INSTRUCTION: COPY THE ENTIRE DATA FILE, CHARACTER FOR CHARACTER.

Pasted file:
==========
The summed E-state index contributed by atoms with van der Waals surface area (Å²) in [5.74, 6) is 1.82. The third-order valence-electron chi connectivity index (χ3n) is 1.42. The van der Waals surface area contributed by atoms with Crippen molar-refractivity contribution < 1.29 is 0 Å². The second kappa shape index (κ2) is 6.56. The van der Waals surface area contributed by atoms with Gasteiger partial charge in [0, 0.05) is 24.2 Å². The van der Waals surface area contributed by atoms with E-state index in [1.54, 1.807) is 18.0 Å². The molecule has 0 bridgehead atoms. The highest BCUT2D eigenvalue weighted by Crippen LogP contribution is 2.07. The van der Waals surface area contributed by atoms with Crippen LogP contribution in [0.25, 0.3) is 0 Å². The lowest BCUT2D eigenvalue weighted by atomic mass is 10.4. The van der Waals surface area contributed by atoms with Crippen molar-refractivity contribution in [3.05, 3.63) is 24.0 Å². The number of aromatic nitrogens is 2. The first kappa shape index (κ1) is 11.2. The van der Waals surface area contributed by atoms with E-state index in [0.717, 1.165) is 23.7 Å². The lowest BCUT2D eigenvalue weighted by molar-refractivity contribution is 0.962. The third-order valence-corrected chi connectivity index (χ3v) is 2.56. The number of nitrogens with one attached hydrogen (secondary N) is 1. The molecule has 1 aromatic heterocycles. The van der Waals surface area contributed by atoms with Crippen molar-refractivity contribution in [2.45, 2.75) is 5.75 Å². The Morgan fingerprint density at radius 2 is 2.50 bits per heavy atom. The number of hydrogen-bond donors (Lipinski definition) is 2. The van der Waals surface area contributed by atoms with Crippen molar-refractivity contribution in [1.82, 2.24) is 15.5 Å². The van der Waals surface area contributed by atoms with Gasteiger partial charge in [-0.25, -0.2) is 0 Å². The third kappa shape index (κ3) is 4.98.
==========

The summed E-state index contributed by atoms with van der Waals surface area (Å²) in [5.74, 6) is 1.82. The third-order valence-electron chi connectivity index (χ3n) is 1.42. The van der Waals surface area contributed by atoms with Crippen molar-refractivity contribution < 1.29 is 0 Å². The second kappa shape index (κ2) is 6.56. The van der Waals surface area contributed by atoms with Gasteiger partial charge in [0, 0.05) is 24.2 Å². The van der Waals surface area contributed by atoms with E-state index in [1.54, 1.807) is 18.0 Å². The molecule has 0 bridgehead atoms. The highest BCUT2D eigenvalue weighted by Crippen LogP contribution is 2.07. The van der Waals surface area contributed by atoms with Crippen LogP contribution in [0.25, 0.3) is 0 Å². The lowest BCUT2D eigenvalue weighted by atomic mass is 10.4. The van der Waals surface area contributed by atoms with Crippen molar-refractivity contribution in [3.05, 3.63) is 24.0 Å². The number of aromatic nitrogens is 2. The first kappa shape index (κ1) is 11.2. The van der Waals surface area contributed by atoms with E-state index in [0.717, 1.165) is 23.7 Å². The lowest BCUT2D eigenvalue weighted by molar-refractivity contribution is 0.962. The third-order valence-corrected chi connectivity index (χ3v) is 2.56. The number of nitrogens with one attached hydrogen (secondary N) is 1. The molecule has 1 aromatic heterocycles. The van der Waals surface area contributed by atoms with Crippen molar-refractivity contribution in [2.45, 2.75) is 5.75 Å². The Morgan fingerprint density at radius 2 is 2.50 bits per heavy atom. The number of hydrogen-bond donors (Lipinski definition) is 2. The van der Waals surface area contributed by atoms with Crippen molar-refractivity contribution in [1.82, 2.24) is 15.5 Å². The van der Waals surface area contributed by atoms with Gasteiger partial charge in [-0.25, -0.2) is 0 Å². The third kappa shape index (κ3) is 4.98.